April 28th   Leave a comment

I was out again at Cambo first thing this morning guiding a bird song walk. A beautiful sunny morning but still freezing with the bitter north-easterly wind when we came out of the woods. There were a lot of blackcaps singing this morning along with the usual resident birds of Cambo. A couple of chiff-chaffs and a few swallows being the only other summer migrants. The initially early season is now turning into a late season. There is still no sign of the whitethroats and sedge warblers that should have arrived at the start of this week.

This afternoon there was a long-eared owl at Fife Ness Muir. I spent a frustrating half an hour of glimpses of it as it shyly moved away between the dense pines before my son flushed it directly towards where I was sitting. It perched a few meters away from me and I had the best view I have had of a long-eared owl for years. Long-eared owls, unlike their very similar cousins short-eared owls, are strictly nocturnal and much more wary. But this time I was able to look straight into its bright orange eyes and admire its “ears” held up like a crest. I am always telling my son to be quieter when we are out in the field. Today I was glad of his noisy feet.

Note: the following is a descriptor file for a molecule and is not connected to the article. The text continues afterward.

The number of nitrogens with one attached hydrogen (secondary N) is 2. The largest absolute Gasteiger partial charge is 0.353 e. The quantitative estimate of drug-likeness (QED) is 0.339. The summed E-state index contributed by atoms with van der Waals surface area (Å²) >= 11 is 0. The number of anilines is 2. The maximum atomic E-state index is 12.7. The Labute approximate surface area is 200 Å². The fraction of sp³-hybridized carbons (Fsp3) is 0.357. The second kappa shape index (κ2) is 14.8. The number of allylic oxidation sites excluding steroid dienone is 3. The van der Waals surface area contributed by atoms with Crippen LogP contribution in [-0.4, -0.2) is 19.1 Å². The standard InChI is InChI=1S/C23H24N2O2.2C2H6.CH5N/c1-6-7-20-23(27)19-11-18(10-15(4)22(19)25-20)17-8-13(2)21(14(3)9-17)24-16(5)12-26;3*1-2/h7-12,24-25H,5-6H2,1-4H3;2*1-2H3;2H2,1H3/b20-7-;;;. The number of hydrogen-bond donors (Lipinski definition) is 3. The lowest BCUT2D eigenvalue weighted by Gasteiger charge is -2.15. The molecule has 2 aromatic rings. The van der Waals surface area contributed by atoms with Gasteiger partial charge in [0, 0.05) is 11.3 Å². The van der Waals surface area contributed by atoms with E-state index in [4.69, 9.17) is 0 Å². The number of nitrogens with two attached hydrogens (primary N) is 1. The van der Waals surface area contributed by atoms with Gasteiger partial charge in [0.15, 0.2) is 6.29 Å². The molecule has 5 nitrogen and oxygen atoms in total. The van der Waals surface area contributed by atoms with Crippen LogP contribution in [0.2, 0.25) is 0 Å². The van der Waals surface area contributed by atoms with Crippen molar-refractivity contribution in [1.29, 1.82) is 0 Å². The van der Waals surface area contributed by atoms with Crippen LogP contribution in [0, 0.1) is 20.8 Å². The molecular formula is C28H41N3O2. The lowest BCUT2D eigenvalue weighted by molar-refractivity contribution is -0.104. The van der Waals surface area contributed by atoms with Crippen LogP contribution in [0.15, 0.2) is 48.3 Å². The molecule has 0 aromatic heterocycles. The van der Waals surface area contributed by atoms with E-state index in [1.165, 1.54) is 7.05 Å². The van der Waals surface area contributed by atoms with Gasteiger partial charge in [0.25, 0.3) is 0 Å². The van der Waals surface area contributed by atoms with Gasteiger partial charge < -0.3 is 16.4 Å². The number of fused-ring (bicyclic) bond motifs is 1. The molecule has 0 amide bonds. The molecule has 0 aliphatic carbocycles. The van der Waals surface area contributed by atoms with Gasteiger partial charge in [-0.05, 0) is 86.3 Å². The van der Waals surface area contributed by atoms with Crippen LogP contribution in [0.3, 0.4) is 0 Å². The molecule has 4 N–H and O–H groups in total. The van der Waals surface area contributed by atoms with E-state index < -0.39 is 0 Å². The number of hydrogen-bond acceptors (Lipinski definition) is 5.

The owl is another migrant on its way to Scandinavia like the ring ouzels of yesterday. A white-fronted goose also passed by going north. Normally this would be the bird of the day but this winter was so good for geese that it was almost expected. Apart from this there was little else. The ringers in the patch were looking fairly miserable as they gazed at their empty nets. I was smiling. The long-eared owl is my first for Crail bringing my Crail list up to 204 species.

Long-eared owl - with its glowing orange eyes even if its "ears" are tucked away

Posted April 28, 2012 by wildcrail in Sightings

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